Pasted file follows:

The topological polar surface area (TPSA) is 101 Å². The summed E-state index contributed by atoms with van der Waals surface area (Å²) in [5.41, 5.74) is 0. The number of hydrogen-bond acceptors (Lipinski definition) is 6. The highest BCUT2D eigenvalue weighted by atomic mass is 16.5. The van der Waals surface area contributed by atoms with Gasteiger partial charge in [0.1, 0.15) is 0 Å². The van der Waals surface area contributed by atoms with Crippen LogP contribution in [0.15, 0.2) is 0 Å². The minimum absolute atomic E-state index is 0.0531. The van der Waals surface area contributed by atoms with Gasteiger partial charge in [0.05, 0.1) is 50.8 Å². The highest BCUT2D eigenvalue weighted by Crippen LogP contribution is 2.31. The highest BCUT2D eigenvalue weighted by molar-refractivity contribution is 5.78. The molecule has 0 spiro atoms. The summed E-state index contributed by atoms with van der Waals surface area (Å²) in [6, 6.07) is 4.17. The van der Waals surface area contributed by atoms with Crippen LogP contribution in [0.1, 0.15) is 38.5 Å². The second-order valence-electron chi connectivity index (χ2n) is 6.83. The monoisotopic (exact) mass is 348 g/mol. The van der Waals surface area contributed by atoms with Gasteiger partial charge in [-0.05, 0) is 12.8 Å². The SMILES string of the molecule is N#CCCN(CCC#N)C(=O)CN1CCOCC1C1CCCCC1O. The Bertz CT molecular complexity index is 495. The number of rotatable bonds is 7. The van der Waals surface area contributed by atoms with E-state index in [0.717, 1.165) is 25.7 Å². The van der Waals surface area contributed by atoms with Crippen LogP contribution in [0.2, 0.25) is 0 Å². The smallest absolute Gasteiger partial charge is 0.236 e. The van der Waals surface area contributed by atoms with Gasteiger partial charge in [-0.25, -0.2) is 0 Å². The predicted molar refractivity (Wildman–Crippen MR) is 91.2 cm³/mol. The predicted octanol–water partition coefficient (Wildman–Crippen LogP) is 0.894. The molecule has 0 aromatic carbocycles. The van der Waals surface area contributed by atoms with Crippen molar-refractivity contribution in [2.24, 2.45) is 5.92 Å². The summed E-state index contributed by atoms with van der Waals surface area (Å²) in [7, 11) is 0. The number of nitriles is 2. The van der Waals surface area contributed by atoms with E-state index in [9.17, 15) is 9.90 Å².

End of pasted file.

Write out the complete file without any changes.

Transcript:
The topological polar surface area (TPSA) is 101 Å². The summed E-state index contributed by atoms with van der Waals surface area (Å²) in [5.41, 5.74) is 0. The number of hydrogen-bond acceptors (Lipinski definition) is 6. The highest BCUT2D eigenvalue weighted by atomic mass is 16.5. The van der Waals surface area contributed by atoms with Gasteiger partial charge in [0.1, 0.15) is 0 Å². The van der Waals surface area contributed by atoms with Crippen LogP contribution in [0.15, 0.2) is 0 Å². The minimum absolute atomic E-state index is 0.0531. The van der Waals surface area contributed by atoms with Gasteiger partial charge in [0.05, 0.1) is 50.8 Å². The highest BCUT2D eigenvalue weighted by Crippen LogP contribution is 2.31. The highest BCUT2D eigenvalue weighted by molar-refractivity contribution is 5.78. The molecule has 0 spiro atoms. The summed E-state index contributed by atoms with van der Waals surface area (Å²) in [6, 6.07) is 4.17. The van der Waals surface area contributed by atoms with Crippen LogP contribution in [0.1, 0.15) is 38.5 Å². The second-order valence-electron chi connectivity index (χ2n) is 6.83. The monoisotopic (exact) mass is 348 g/mol. The van der Waals surface area contributed by atoms with Gasteiger partial charge in [-0.05, 0) is 12.8 Å². The SMILES string of the molecule is N#CCCN(CCC#N)C(=O)CN1CCOCC1C1CCCCC1O. The Bertz CT molecular complexity index is 495. The number of rotatable bonds is 7. The van der Waals surface area contributed by atoms with E-state index in [0.717, 1.165) is 25.7 Å². The van der Waals surface area contributed by atoms with Crippen LogP contribution in [0.2, 0.25) is 0 Å². The smallest absolute Gasteiger partial charge is 0.236 e. The van der Waals surface area contributed by atoms with Gasteiger partial charge in [-0.25, -0.2) is 0 Å². The predicted molar refractivity (Wildman–Crippen MR) is 91.2 cm³/mol. The predicted octanol–water partition coefficient (Wildman–Crippen LogP) is 0.894. The molecule has 0 aromatic carbocycles. The van der Waals surface area contributed by atoms with Crippen molar-refractivity contribution in [2.24, 2.45) is 5.92 Å². The summed E-state index contributed by atoms with van der Waals surface area (Å²) in [7, 11) is 0. The number of nitriles is 2. The van der Waals surface area contributed by atoms with E-state index in [9.17, 15) is 9.90 Å².